Students now have the opportunity to attend Harvard—without playing the high-stakes admissions game, or even paying a cent.
In May 2012, Harvard and MIT, along with a corporate partner, unveiled non-credit MOOCs (“Massive Open Online Courses”). This joint venture, which will offer free public online courses, is just one of a number of similar recent collaborations between select academic institutions and their corporate affiliates.
Encouraged to venture beyond faculty-assembled resources, students compile, debate, and synthesize knowledge using the MOOC platform, blogs, Facebook, Twitter, SecondLife, YouTube, and Google Groups. Within these networked learning spaces, the knowledge base evolves continuously, promising a more flexible and enriching experience than in traditional closed online courses. Education researcher Lynore DeSilets suggests that MOOCs cater to “free agent learners.” She says this new generation of self-directed learners “leverage emerging communications and collaboration tools to create personal networks of experts” (Journal of Continuing Education in Nursing, 2011).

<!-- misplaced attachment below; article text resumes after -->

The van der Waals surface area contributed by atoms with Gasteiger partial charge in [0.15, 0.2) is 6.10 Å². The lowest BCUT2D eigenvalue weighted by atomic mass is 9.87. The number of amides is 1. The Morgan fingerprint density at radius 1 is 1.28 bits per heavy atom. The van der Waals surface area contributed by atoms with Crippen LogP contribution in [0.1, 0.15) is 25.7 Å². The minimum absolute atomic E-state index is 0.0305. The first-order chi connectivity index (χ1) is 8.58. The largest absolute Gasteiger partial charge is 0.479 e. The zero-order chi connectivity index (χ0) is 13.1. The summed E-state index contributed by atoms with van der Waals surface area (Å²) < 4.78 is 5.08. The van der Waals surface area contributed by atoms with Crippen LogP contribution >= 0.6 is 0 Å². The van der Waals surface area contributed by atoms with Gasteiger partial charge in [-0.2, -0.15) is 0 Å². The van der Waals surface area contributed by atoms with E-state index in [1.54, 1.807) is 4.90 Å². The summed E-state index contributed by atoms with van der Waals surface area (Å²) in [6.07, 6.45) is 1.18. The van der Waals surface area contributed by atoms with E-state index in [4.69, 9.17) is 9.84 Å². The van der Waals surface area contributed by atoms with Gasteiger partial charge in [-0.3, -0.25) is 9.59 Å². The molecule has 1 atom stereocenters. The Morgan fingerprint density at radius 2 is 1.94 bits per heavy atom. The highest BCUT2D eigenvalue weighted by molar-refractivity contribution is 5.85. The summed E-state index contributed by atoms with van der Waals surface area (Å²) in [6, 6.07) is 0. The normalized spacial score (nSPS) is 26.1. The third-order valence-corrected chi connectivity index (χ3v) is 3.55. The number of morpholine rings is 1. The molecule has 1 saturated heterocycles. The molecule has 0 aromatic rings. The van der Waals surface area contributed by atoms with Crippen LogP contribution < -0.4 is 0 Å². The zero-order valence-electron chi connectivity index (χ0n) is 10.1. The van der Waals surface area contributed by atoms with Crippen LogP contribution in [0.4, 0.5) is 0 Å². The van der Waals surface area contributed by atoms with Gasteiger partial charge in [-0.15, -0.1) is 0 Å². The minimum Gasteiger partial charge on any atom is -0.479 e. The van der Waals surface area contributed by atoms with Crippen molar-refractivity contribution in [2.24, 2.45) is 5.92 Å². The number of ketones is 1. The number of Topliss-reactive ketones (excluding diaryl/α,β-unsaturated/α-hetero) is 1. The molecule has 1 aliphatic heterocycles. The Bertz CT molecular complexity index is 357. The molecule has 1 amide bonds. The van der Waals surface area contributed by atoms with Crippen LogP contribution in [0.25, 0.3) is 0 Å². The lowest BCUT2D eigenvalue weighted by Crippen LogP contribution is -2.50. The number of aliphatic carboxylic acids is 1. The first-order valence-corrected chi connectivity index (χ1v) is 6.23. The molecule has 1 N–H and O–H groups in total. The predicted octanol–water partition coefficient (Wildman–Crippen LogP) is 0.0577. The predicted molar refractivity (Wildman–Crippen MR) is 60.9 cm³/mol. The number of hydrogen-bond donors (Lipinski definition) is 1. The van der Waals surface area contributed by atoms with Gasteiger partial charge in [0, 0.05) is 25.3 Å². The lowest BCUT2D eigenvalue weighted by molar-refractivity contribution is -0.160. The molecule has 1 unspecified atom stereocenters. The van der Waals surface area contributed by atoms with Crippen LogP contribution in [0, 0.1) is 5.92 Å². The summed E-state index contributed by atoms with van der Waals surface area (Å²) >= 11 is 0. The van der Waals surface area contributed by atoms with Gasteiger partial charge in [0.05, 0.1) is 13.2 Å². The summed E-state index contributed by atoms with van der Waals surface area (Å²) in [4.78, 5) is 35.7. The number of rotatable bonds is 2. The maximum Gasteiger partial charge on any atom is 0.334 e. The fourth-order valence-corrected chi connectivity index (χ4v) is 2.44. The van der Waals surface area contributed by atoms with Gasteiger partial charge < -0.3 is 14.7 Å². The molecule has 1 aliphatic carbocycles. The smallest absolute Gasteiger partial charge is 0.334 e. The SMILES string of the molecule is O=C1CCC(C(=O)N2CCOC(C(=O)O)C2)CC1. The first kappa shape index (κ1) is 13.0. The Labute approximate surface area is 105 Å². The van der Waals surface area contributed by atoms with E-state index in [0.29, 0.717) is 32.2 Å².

The debut of MOOCs follows a trend toward open access scholarship, which proponents say will increase visibility of faculty research and the rankings of their institutions, and result in “greater distribution [and collaboration] of scholarship as well as some return to the public for funding its production,” according to scholar Annette Vee, in the 2011 CCCC-Intellectual Property Annual. But as critics charge, by offering MOOCs, elite schools draw students away from non-participating competitors, further widening the prestige gap between different rungs of universities. They also contribute to the corporatization of the university, particularly through distance learning initiatives. “These relationships place corporate sponsors in a powerful position to affect research agendas,” warns social sciences researcher Risa Lieberwitz (Public Interest Law Journal, 2002-3). Corporate intermediaries (such as Udacity) are eyeing to profit by playing matchmaker for headhunters vying for learners.
By catering to market-driven demands, and potentially threatening academic freedom, perhaps this “democratization” of education exacts too great a price?
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